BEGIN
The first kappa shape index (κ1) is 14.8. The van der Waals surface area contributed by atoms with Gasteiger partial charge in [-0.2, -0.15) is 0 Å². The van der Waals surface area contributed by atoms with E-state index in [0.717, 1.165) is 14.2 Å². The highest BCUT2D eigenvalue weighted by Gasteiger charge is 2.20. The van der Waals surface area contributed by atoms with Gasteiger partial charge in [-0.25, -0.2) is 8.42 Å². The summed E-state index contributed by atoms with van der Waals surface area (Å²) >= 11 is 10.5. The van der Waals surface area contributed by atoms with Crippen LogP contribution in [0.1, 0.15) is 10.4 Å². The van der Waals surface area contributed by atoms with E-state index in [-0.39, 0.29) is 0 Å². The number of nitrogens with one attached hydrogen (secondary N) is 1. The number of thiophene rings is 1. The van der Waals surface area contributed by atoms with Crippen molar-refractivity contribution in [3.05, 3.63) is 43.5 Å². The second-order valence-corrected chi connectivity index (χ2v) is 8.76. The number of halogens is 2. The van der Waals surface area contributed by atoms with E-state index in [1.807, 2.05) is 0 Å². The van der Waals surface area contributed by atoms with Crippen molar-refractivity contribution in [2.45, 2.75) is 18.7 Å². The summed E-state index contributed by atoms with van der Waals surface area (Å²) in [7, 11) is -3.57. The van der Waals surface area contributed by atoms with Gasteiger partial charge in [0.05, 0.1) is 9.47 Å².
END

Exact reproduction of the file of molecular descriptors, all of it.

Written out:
The first kappa shape index (κ1) is 14.8. The van der Waals surface area contributed by atoms with Gasteiger partial charge in [-0.2, -0.15) is 0 Å². The van der Waals surface area contributed by atoms with E-state index in [0.717, 1.165) is 14.2 Å². The highest BCUT2D eigenvalue weighted by Gasteiger charge is 2.20. The van der Waals surface area contributed by atoms with Gasteiger partial charge in [-0.25, -0.2) is 8.42 Å². The summed E-state index contributed by atoms with van der Waals surface area (Å²) >= 11 is 10.5. The van der Waals surface area contributed by atoms with Crippen LogP contribution in [0.1, 0.15) is 10.4 Å². The van der Waals surface area contributed by atoms with E-state index in [-0.39, 0.29) is 0 Å². The number of nitrogens with one attached hydrogen (secondary N) is 1. The number of thiophene rings is 1. The van der Waals surface area contributed by atoms with Crippen molar-refractivity contribution in [3.05, 3.63) is 43.5 Å². The second-order valence-corrected chi connectivity index (χ2v) is 8.76. The number of halogens is 2. The van der Waals surface area contributed by atoms with E-state index in [1.807, 2.05) is 0 Å². The van der Waals surface area contributed by atoms with Crippen molar-refractivity contribution in [2.45, 2.75) is 18.7 Å². The summed E-state index contributed by atoms with van der Waals surface area (Å²) in [7, 11) is -3.57. The van der Waals surface area contributed by atoms with Gasteiger partial charge in [0.05, 0.1) is 9.47 Å².